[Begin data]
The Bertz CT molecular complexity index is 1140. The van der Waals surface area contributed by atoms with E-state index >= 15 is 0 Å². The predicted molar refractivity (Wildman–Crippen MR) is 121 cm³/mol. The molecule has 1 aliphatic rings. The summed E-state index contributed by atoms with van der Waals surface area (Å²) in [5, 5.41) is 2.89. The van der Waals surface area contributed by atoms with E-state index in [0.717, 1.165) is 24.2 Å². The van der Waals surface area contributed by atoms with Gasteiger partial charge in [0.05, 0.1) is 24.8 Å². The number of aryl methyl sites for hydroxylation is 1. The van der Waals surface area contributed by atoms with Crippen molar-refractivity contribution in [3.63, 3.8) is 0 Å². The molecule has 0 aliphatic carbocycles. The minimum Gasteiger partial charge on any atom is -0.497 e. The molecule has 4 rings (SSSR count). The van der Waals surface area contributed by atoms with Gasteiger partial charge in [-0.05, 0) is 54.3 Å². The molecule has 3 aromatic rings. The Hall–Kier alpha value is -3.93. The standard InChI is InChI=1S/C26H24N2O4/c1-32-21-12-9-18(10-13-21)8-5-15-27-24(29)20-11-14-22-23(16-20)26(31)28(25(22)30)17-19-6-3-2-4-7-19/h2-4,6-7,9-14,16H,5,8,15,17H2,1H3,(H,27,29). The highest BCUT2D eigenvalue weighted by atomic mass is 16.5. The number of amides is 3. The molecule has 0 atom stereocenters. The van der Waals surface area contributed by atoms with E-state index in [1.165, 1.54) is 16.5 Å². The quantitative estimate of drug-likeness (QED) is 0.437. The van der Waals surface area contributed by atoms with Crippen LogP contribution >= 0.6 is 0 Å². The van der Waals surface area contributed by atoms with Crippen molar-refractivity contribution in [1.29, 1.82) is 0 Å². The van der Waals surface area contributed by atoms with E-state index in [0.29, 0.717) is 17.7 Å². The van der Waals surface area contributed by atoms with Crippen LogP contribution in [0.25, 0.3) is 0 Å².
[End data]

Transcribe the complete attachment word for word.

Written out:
The Bertz CT molecular complexity index is 1140. The van der Waals surface area contributed by atoms with E-state index >= 15 is 0 Å². The predicted molar refractivity (Wildman–Crippen MR) is 121 cm³/mol. The molecule has 1 aliphatic rings. The summed E-state index contributed by atoms with van der Waals surface area (Å²) in [5, 5.41) is 2.89. The van der Waals surface area contributed by atoms with E-state index in [0.717, 1.165) is 24.2 Å². The van der Waals surface area contributed by atoms with Gasteiger partial charge in [0.05, 0.1) is 24.8 Å². The number of aryl methyl sites for hydroxylation is 1. The van der Waals surface area contributed by atoms with Crippen molar-refractivity contribution in [3.63, 3.8) is 0 Å². The molecule has 0 aliphatic carbocycles. The minimum Gasteiger partial charge on any atom is -0.497 e. The molecule has 4 rings (SSSR count). The van der Waals surface area contributed by atoms with Gasteiger partial charge in [-0.05, 0) is 54.3 Å². The molecule has 3 aromatic rings. The Hall–Kier alpha value is -3.93. The standard InChI is InChI=1S/C26H24N2O4/c1-32-21-12-9-18(10-13-21)8-5-15-27-24(29)20-11-14-22-23(16-20)26(31)28(25(22)30)17-19-6-3-2-4-7-19/h2-4,6-7,9-14,16H,5,8,15,17H2,1H3,(H,27,29). The highest BCUT2D eigenvalue weighted by atomic mass is 16.5. The number of amides is 3. The molecule has 0 atom stereocenters. The van der Waals surface area contributed by atoms with E-state index in [1.165, 1.54) is 16.5 Å². The quantitative estimate of drug-likeness (QED) is 0.437. The van der Waals surface area contributed by atoms with Crippen LogP contribution >= 0.6 is 0 Å². The van der Waals surface area contributed by atoms with Crippen molar-refractivity contribution in [1.29, 1.82) is 0 Å². The van der Waals surface area contributed by atoms with E-state index in [0.29, 0.717) is 17.7 Å². The van der Waals surface area contributed by atoms with Crippen LogP contribution in [0.25, 0.3) is 0 Å².